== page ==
To assist boards and their committees navigate the step-change in corporate governance and disclosure expectations regarding the impacts of climate change on their business, the Commonwealth Climate and Law Initiative has collaborated with leading governance advisors to develop The Climate Risk Reporting Journey: A Corporate Governance Primer. The primer serves as an actionable framework on how to incorporate climate change risks and opportunities into corporate governance practice. Recognising the centrality of financial reporting as the primary source of assurance to shareholders, the primer proposes key questions relevant to the assurance of a corporation’s reporting on climate-related financial issues and to the robust processes of governance and oversight on which those disclosures must be based. Although the recommendations of the Task Force on Climate-related Financial Disclosures are voluntary and provide a framework for reporting rather than board governance per se, they are emerging as the key benchmark against which to assess a company’s strategic approach to climate change. The primer seeks to place each query in context by indicating the category of the TCFD recommendations to which they relate: governance, strategy, risk management, and metrics and targets.
Legal research papers on Canadian fiduciary duties and disclosure obligations in the climate change context
April 2018 | Janis Sarra, Cynthia Williams | Reports
The Commonwealth Climate and Law Initiative (CCLI) has published two legal research papers on Canadian fiduciary duties and disclosure obligations in the climate change context. In Obligations in Business and Investment: Implications of Climate Change, legal analysis by Dr Janis Sarra, Presidential Distinguished Professor and Professor of Law University of British Columbia, shows that directors, officers and pension fund trustees must identify and address climate-related financial risk or they may be personally liable for breach of their fiduciary obligation or duty of care. In Disclosure of Information Concerning Climate Change: Liability Risks and Opportunities, Cynthia A. Williams, Osler Chair in Business Law, Osgoode Hall Law School, considers the Canadian legal framework for corporate disclosures and reporting of climate risk, current disclosure practices of companies and expectations of investors, and the liability risks to companies for misleading disclosures relating to climate change. These papers formed the basis of Directors' Liability and Climate Risk: Canada - Country Paper, published in April 2018 as part of the series of national reports which were the first comprehensive legal assessments of the discharge of directors’ duties in the climate context.
Directors’ Liability and Climate Risk: National Legal Papers for Australia, Canada, South Africa, and the United Kingdom.
17th April 2018 | Sarah Barker, Alice Garton, Christine Reddell, Janis Sarra, Alexia Staker, Cynthia Williams | Reports
The Commonwealth Climate and Law Initiative (CCLI) is examining the legal basis for directors and trustees to take account of physical climate change risk and societal responses to climate change, under prevailing statutory and common (judge-made) laws. These are the first comprehensive legal assessments of the discharge of directors’ duties in the climate context for four Commonwealth common law countries: Australia, Canada, South Africa, and the United Kingdom. These have been complemented by conferences in Australia (August 2016), Canada (October 2017), South Africa (January 2018) and the UK (June 2016).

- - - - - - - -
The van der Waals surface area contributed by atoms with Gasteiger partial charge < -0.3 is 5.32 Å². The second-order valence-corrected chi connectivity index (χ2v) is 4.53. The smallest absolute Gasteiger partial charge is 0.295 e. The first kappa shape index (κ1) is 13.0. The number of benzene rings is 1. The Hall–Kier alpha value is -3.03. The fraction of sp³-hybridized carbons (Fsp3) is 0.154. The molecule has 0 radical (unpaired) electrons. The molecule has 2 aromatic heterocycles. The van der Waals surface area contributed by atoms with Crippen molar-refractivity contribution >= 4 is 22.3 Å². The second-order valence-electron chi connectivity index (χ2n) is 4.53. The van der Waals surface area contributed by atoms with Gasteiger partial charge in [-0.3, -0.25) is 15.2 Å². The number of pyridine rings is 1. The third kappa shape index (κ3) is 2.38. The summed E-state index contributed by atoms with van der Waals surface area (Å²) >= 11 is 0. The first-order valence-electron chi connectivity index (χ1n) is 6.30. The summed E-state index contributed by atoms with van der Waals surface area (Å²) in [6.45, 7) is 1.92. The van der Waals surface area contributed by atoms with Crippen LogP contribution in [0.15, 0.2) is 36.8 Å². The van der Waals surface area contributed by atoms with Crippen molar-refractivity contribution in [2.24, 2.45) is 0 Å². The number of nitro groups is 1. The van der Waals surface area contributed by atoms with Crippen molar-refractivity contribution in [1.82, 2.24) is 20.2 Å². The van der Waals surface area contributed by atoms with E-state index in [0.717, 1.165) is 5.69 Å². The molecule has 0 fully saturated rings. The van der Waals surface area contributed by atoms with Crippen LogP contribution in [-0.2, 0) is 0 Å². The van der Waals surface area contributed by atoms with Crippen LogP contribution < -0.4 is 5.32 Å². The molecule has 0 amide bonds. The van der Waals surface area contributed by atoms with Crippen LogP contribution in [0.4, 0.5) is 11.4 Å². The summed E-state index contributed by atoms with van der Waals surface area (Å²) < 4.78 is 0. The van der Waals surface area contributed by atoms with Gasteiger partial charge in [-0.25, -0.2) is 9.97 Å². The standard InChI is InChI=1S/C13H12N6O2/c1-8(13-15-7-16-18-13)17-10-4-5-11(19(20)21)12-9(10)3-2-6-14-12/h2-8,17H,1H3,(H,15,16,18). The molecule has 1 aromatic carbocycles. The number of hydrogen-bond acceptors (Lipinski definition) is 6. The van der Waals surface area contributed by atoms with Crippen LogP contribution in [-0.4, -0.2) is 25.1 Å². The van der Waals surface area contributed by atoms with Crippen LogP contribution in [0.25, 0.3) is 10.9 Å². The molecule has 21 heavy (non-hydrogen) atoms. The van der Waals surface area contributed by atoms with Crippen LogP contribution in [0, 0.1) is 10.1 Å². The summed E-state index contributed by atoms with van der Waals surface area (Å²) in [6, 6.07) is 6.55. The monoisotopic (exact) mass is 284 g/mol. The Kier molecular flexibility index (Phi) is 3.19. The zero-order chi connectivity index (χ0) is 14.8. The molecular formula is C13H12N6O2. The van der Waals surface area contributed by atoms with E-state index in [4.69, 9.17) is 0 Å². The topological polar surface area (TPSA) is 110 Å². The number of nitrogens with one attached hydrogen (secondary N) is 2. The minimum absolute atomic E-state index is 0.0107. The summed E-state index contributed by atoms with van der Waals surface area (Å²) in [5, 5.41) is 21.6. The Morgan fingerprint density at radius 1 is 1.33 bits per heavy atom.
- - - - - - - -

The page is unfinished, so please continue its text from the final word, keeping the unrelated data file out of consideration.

Concerns misplaced: will compliance with the TCFD recommendations really expose companies and directors to liability risk?
25 September 2017 | Alexia Staker, Alice Garton, Sarah Barker | Briefing Paper
In this briefing from the Commonwealth Climate and Law Initiative (CCLI), experts refute misplaced fears in industry about the legal risks of climate disclosure. New analysis confirms that saying nothing at all about climate issues in corporate reporting puts directors at far greater risk of being sued than disclosure would. Complying with the new reporting recommendations from the Task Force on Climate-related Financial Disclosure (TCFD) will actually protect companies from the kind of liability claims they fear. It is highly likely that there will be additional regulation requiring disclosure of climate risk, or, at the very least, existing laws will be interpreted as requiring robust climate risk analysis. For all these reasons, astute directors should embrace the TCFD recommendations and recognise that climate-risk disclosure is a key component of financial reporting.
International Symposium on Directors' Liability for Climate Change Damages Summary
8 June 2016 | Lady Margaret Hall, University of Oxford
As business steels itself to deal with seismic changes in the world’s climate, what is legally expected of directors is becoming more stringent. The Paris talks in December confirmed what we already knew – that more serious action is required from the corporate world in future. Business leaders must understand how to respond to this cultural and economic shift – which means legal and financial experts must collaborate to elucidate the law and give the right information to business leaders. The inaugural CCLI conference, the International Symposium on Directors’ Liability for Climate Risk, was the first of an intended series designed to do just that. International experts on finance and climate change met to clarify how the business world must respond to a changing climate.
Please find additional under the following link: https://www.clientearth.org/pictures-university-oxford-hosts-inaugural-ccli-conference/